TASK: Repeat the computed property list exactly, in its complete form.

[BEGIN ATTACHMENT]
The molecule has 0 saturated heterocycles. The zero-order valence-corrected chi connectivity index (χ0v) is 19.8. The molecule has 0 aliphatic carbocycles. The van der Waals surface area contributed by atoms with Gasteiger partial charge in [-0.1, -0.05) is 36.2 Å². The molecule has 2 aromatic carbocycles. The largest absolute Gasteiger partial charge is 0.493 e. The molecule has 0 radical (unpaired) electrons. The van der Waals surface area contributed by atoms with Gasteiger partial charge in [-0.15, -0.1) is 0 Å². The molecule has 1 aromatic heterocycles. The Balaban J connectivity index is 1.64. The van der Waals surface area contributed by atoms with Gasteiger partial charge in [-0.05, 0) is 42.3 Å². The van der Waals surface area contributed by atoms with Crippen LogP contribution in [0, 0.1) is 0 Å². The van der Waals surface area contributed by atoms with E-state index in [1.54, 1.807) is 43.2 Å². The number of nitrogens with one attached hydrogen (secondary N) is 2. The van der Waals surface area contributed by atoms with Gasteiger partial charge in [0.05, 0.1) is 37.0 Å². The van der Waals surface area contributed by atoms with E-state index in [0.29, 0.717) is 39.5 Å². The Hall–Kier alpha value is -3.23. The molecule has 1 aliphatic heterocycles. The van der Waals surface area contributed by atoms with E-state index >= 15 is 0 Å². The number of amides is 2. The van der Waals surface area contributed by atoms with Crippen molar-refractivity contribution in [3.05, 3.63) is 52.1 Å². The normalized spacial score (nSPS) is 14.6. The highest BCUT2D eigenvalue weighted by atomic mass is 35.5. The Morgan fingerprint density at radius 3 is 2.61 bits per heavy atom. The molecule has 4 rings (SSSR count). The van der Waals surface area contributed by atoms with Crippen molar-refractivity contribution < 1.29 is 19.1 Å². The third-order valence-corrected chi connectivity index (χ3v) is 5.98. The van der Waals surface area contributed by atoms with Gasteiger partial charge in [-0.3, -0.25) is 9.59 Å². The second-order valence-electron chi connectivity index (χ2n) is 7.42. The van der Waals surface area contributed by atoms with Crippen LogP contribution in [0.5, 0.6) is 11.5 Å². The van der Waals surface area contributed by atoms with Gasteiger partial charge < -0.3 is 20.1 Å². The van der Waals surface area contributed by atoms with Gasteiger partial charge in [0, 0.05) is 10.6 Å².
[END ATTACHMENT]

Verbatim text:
The molecule has 0 saturated heterocycles. The zero-order valence-corrected chi connectivity index (χ0v) is 19.8. The molecule has 0 aliphatic carbocycles. The van der Waals surface area contributed by atoms with Gasteiger partial charge in [-0.1, -0.05) is 36.2 Å². The molecule has 2 aromatic carbocycles. The largest absolute Gasteiger partial charge is 0.493 e. The molecule has 0 radical (unpaired) electrons. The van der Waals surface area contributed by atoms with Gasteiger partial charge in [-0.15, -0.1) is 0 Å². The molecule has 1 aromatic heterocycles. The Balaban J connectivity index is 1.64. The van der Waals surface area contributed by atoms with Gasteiger partial charge in [-0.05, 0) is 42.3 Å². The van der Waals surface area contributed by atoms with Crippen LogP contribution in [0, 0.1) is 0 Å². The van der Waals surface area contributed by atoms with E-state index in [1.54, 1.807) is 43.2 Å². The number of nitrogens with one attached hydrogen (secondary N) is 2. The van der Waals surface area contributed by atoms with Gasteiger partial charge in [0.05, 0.1) is 37.0 Å². The van der Waals surface area contributed by atoms with E-state index in [0.29, 0.717) is 39.5 Å². The Hall–Kier alpha value is -3.23. The molecule has 1 aliphatic heterocycles. The van der Waals surface area contributed by atoms with E-state index >= 15 is 0 Å². The number of amides is 2. The van der Waals surface area contributed by atoms with Crippen molar-refractivity contribution in [3.05, 3.63) is 52.1 Å². The normalized spacial score (nSPS) is 14.6. The highest BCUT2D eigenvalue weighted by atomic mass is 35.5. The Morgan fingerprint density at radius 3 is 2.61 bits per heavy atom. The molecule has 4 rings (SSSR count). The van der Waals surface area contributed by atoms with Crippen molar-refractivity contribution < 1.29 is 19.1 Å². The third-order valence-corrected chi connectivity index (χ3v) is 5.98. The van der Waals surface area contributed by atoms with Gasteiger partial charge in [-0.3, -0.25) is 9.59 Å². The second-order valence-electron chi connectivity index (χ2n) is 7.42. The van der Waals surface area contributed by atoms with Crippen LogP contribution in [0.5, 0.6) is 11.5 Å². The van der Waals surface area contributed by atoms with Gasteiger partial charge < -0.3 is 20.1 Å². The van der Waals surface area contributed by atoms with Gasteiger partial charge in [0, 0.05) is 10.6 Å².